Parents and caretakers of children and the elderly with special needs are faced with daily challenges which make it difficult to do much in the way of planning or preparing for the future. The “take-it-one-day-at-a-time” approach may work most of the time. However, experts say parents of special needs children or the elderly should pause to consider what may happen to the child if something happens to them.
With increasing life spans among disabled people, odds are good that many of these children will survive their parents. There are three ways to set up a Special Needs Trust:
- Medicaid is the Federal program administered by the states which provides health care for those that can’t afford it. See 42 U.S.C. § 1396 et seq. This may vary from state to state, but there are also mandatory Federal law provisions.
- A Special Needs Trust funded by parents or other third party sources will not be required to pay back Medicaid.
If you are the Trustee for a disabled loved one, it does not necessarily mean that you are their Guardian. Make sure that if that is the intent that the proper paperwork is drafted
- Testamentary Trust. This adds language to your existing living trust that states when deceased, a proportionate share would go to the special needs trust, verses directly to the child. You keep the assets in your estate until deceased, at which time the trust is funded. This is the simplest method of protecting your loved one.
- “Stand-Alone” Special Needs Trust. A trust is setup now, rather than after you pass, and the trust is managed separate and apart from your living trust and other assets. If you are willing to have the value of the trust included by the IRS as a part of your estate when you die (and thus being subject to estate taxes), then you can set the trust up as a revocable trust, and you can serve as the trustee.
- “Stand-Alone” Irrevocable Special Needs Trust. This trust accomplishes both the goal of setting aside assets for your loved one now, rather than after you pass, but also can remove the assets from your taxable estate. This allows you to also lower the estate taxes on your estate after you pass. The difference between this and Stand Alone is you cannot be the Trustee. You cannot reserve the right to revoke or amend the trust.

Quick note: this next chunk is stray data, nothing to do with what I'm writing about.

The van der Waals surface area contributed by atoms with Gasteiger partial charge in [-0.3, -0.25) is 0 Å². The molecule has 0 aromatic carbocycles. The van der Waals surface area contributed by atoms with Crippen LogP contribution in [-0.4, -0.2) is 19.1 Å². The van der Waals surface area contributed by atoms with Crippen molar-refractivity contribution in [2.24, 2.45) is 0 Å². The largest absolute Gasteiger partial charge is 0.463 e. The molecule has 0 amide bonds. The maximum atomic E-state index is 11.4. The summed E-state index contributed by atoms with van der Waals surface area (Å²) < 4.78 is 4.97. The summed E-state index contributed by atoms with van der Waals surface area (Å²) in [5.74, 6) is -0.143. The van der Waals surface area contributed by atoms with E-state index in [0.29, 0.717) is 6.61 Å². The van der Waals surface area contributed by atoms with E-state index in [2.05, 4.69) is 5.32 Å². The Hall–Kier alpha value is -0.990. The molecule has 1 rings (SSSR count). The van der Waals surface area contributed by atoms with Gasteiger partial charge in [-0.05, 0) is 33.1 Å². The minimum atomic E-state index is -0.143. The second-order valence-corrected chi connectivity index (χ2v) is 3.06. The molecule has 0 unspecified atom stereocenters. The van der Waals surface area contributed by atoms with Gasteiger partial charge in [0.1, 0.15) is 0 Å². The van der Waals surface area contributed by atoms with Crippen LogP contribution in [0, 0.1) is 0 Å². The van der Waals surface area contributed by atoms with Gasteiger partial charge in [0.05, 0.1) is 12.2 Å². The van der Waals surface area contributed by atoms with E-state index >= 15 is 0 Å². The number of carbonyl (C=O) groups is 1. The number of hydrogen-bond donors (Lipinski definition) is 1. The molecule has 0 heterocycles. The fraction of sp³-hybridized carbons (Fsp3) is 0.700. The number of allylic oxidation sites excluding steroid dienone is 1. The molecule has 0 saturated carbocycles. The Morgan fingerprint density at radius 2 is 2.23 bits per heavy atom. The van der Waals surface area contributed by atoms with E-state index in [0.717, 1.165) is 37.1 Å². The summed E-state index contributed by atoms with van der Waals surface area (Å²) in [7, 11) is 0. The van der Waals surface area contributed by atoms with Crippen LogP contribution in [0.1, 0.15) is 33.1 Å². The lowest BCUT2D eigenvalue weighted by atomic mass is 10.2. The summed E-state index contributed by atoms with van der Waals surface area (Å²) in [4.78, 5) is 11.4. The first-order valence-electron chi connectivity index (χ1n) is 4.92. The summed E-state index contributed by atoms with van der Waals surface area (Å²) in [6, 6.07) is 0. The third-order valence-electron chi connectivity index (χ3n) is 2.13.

Only professionals that specifically handle Special Needs Trusts (aka Supplemental Needs Trusts) should be hired to draft this type of legal document for a loved one. Unless properly worded, the government and benefits agencies can access these funds.
The attorney should have a vast background in estate planning, disability laws, navigating Medicaid, Guardianships/Conservatorships, and Elder Law. If dealing with a firm or financial institution that specializes in Special Needs Trusts, make sure to check that attorneys are on staff.
Make sure all paperwork is in order as to the degree of disability, and the Long Term Plan that is in place. This includes:
- How will the Special Needs Trust be funded?
- Are you the established Guardian or Power of Attorney? Have documents ready.
- What is the long term prognosis?
- Have you drafted a will or living trust?
- Do you have a “Life Care Plan?”
- Provide a list of all needs including medications and special requirements.
- Research the attorney’s experience; is he/she a specialist in Special Needs Trusts?
- How well versed in disability benefits, SSI, Medicaid, wills, trusts, and estate planning?
Know about pricing:
- Hourly rates
- Are paralegals substituted when appropriate
- Describe all piece-meal charges
- Will they provide a complimentary consultation hour?
- Ask for several references to determine:
- Was the level of communication satisfactory?
- Was the desired outcome positive?
- Would you hire this person again?